I’ve always loved the Christmas season, and I have my mom and my auntie to thank for this. My mom brought us up with her Venezuelan traditions, and my auntie added a new tradition while we were living in New York City. I can’t recall which is the first Christmas I actually have memories of, but they were all pretty similar and bring back cherished memories.
I was born in New York City and while we lived there, come early December, we would head over to Corona, Queens with my mom to purchase banana or plantain leaves, which we used to make hallacas.
Hallacas are a traditional Venezuelan food around Christmas time – they have guiso (a meat stew mixture of pork, chicken and beef), hard-boiled egg slices, potato slices, sliced peppers, capers, raisins or prunes, and olives inside corn meal dough. They are wrapped in the banana/plantain leaves, then in aluminum foil, and tied up with string or yarn.
Making hallacas is quite a production and I always loved being my mom’s helper. She would cook the stew for a few hours and in the meantime wash the leaves and prep the other ingredients. Once everything was ready, my mom would put on gaitas (popular folk music from Venezuela), pour herself a glass of wine, and we’d set up a production line on our kitchen table.
I remember she always started with the leaf, the dough, and the stew, and I got to add the other ingredients. My mom would then roll and fold them up, then I would get to wrap them in aluminum foil and tie them up with white string. We would use a red yarn to tie them if she made some spicy ones for my dad, or green yarn if she used less ingredients for the kids (we didn’t like capers).
I remember making as many as 100 hallacas at times! My mom would freeze them, and they would serve as a meal anytime during the month. To this day, my mom still makes her hallacas every year, but now that my parents have an empty nest, her new assistant is my dad :).
Our Christmas celebration all happened on Christmas Eve. The day would be spent cleaning and cooking. After that was done we would get showered and dressed in our Christmas clothes and go to Christmas Eve mass (which became midnight mass as we got older), come home to have dinner, and then open presents up at midnight. Interestingly, somehow Santa would always manage to come to our house while we were at church to leave our presents. The next day would be spent sleeping in, relaxing, playing with our new toys, and eating leftovers.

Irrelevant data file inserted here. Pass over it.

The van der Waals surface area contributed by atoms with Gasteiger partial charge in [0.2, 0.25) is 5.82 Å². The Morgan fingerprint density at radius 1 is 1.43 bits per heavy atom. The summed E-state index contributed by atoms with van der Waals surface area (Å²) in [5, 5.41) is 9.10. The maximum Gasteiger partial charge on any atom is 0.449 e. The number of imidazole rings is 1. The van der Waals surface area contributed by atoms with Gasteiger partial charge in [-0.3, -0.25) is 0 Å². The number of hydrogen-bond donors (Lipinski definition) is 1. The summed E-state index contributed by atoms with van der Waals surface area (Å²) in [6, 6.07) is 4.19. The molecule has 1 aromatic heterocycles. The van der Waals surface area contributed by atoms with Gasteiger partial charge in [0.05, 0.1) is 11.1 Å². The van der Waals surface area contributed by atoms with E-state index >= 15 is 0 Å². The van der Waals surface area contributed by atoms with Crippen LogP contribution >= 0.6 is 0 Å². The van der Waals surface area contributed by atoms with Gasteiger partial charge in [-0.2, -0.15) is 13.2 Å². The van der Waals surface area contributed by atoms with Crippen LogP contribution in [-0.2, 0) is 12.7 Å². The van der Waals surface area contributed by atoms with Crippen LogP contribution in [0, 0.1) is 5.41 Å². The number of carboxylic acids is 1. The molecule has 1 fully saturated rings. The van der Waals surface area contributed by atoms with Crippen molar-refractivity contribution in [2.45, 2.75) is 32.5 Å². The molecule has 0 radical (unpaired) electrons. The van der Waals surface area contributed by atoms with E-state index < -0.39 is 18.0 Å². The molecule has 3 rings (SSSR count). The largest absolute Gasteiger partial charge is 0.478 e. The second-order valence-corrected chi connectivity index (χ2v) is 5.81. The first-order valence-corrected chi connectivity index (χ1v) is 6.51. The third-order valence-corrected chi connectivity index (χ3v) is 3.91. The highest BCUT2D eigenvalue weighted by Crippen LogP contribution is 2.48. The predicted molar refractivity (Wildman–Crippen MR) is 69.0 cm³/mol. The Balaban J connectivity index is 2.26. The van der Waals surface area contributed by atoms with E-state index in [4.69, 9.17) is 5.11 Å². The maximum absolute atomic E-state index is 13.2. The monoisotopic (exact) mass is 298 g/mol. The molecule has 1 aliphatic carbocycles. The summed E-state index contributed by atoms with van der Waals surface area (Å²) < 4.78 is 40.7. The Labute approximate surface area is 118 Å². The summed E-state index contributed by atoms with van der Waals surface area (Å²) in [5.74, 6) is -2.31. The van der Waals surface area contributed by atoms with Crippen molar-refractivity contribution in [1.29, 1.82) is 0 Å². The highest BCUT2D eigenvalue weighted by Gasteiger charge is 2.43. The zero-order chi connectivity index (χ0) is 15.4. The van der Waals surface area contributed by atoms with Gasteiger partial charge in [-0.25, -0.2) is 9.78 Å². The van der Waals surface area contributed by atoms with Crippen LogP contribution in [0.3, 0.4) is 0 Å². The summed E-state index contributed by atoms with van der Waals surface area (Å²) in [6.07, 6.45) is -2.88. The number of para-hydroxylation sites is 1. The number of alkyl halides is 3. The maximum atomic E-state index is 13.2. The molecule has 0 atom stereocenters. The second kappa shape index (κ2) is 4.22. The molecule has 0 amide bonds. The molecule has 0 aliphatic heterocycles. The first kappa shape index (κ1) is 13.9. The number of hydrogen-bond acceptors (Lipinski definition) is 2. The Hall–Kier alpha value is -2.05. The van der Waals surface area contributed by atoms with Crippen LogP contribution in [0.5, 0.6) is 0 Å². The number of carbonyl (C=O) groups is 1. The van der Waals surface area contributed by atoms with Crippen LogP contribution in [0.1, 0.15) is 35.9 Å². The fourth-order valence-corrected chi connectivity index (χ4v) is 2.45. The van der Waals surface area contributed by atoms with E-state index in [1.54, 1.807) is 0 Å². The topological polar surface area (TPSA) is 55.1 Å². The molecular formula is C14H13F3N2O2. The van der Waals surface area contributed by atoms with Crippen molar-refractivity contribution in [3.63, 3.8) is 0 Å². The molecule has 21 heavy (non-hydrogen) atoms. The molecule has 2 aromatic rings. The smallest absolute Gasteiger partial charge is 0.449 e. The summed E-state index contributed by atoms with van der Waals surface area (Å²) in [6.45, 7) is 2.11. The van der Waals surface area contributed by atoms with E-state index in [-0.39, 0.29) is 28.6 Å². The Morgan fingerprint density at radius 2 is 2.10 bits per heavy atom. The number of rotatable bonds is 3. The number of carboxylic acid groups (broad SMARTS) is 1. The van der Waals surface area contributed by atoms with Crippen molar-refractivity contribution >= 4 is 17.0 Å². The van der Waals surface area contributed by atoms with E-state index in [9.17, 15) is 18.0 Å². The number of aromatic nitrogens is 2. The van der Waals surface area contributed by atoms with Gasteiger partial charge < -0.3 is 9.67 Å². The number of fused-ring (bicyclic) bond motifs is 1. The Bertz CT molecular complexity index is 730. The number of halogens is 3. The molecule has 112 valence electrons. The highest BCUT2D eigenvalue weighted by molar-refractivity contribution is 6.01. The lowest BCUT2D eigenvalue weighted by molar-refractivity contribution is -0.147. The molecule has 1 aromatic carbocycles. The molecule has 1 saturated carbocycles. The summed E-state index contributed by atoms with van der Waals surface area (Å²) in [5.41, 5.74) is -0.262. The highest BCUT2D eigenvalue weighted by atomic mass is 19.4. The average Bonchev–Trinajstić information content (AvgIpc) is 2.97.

My auntie added a city Christmas “tour”. I remember getting on the subway at 71st St./Continental Avenue in Queens and going into Manhattan each December with my auntie, my mom, and my two younger brothers. We would get off at 34th St./Herald Square and the first stop would be Macy’s, where my auntie used to work.
We would walk around to check out the Christmas displays in the windows and then head upstairs to get in the long line to visit Santa. Before we left Macy’s we would head down to “The Cellar” and she would buy each of us an elephant ear cookie.
Next stop would be 5th Avenue, where we would go see the ice skaters at Rockefeller Center (we never got to ice skate and later on I realized it was because neither my mom or auntie knew how to ice skate), and check out some more window displays at Lord & Taylor and Saks Fifth Avenue. Even though this was all over 20 years ago, I can still vividly remember seeing steam coming out of sewer covers on our walks and recall the smell of the street corner vendors selling hot pretzels and roasted chestnuts.
I started writing this post thinking about the excitement of Christmas through my oldest daughter’s eye. Actually writing it has made me fondly look back on my own childhood Christmas memories. But, it has also made me a little bit sad when I realize that although I grew up with traditions of my immigrant parents in the U.S., I have acculturated to the American way quite a bit in the traditions I have started with my children.
For example, since I live on the opposite coast that my mom and all of our family lives on, I have not felt quite ready to take on the production line tradition, of making hallacas. And to be honest, my gringo husband isn’t too crazy about them – what would I do with 100 hallacas!? My kids are also still too young (4 years old and 8 months old) to be able to stay awake until midnight on Christmas Eve, so we don’t go to midnight mass and we open presents on Christmas morning. Now I probably sound like I have an excuse for everything 🙂
Despite the break in my mom’s Venezuelan traditions, I guess I just celebrate Christmas a little differently…it’s still just as fun because I get to experience it with my children and see the magic of the season through their eyes. I had great fun helping my daughter write her letter to Santa. And she is SO excited about going downtown next week to look at a gingerbread house display and ride the “Christmas” carousel. Last night she reminded me that we need to bake cookies soon so that we can leave some out for Santa and maybe some carrots and celery for his reindeer. I just hope that one day they, too, will look back on this time of year with treasured memories.
Are there any Christmas traditions you are sharing with your children that you were brought up with? Are there any traditions you have incorporated into the season? Please share!
This is an original post for World Moms Blog by Eva Fannon. Eva can be found on Twitter @evafannon.
Photo credit to José Orsini http://www.flickr.com/photos/elkilla/4179534542/. This photo has a creative commons attribution share alike license.